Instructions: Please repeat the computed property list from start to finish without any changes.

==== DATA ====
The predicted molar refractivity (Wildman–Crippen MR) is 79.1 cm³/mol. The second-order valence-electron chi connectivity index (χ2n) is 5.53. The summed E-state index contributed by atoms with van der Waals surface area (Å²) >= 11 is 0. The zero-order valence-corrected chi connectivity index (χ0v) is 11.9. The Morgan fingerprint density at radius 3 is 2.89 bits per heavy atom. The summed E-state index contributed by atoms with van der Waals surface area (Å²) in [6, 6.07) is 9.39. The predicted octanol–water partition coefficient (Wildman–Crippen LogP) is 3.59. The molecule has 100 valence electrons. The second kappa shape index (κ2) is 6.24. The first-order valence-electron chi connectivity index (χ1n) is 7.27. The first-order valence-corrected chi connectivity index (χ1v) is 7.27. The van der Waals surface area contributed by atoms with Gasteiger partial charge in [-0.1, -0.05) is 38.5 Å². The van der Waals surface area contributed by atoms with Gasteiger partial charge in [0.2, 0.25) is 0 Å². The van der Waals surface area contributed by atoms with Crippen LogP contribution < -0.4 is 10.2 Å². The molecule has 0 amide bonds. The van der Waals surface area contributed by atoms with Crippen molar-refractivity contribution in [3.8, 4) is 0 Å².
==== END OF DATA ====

The predicted molar refractivity (Wildman–Crippen MR) is 79.1 cm³/mol. The second-order valence-electron chi connectivity index (χ2n) is 5.53. The summed E-state index contributed by atoms with van der Waals surface area (Å²) >= 11 is 0. The zero-order valence-corrected chi connectivity index (χ0v) is 11.9. The Morgan fingerprint density at radius 3 is 2.89 bits per heavy atom. The summed E-state index contributed by atoms with van der Waals surface area (Å²) in [6, 6.07) is 9.39. The predicted octanol–water partition coefficient (Wildman–Crippen LogP) is 3.59. The molecule has 100 valence electrons. The second kappa shape index (κ2) is 6.24. The first-order valence-electron chi connectivity index (χ1n) is 7.27. The first-order valence-corrected chi connectivity index (χ1v) is 7.27. The van der Waals surface area contributed by atoms with Gasteiger partial charge in [-0.1, -0.05) is 38.5 Å². The van der Waals surface area contributed by atoms with Gasteiger partial charge in [0.2, 0.25) is 0 Å². The van der Waals surface area contributed by atoms with Crippen LogP contribution < -0.4 is 10.2 Å². The molecule has 0 amide bonds. The van der Waals surface area contributed by atoms with Crippen molar-refractivity contribution in [3.8, 4) is 0 Å².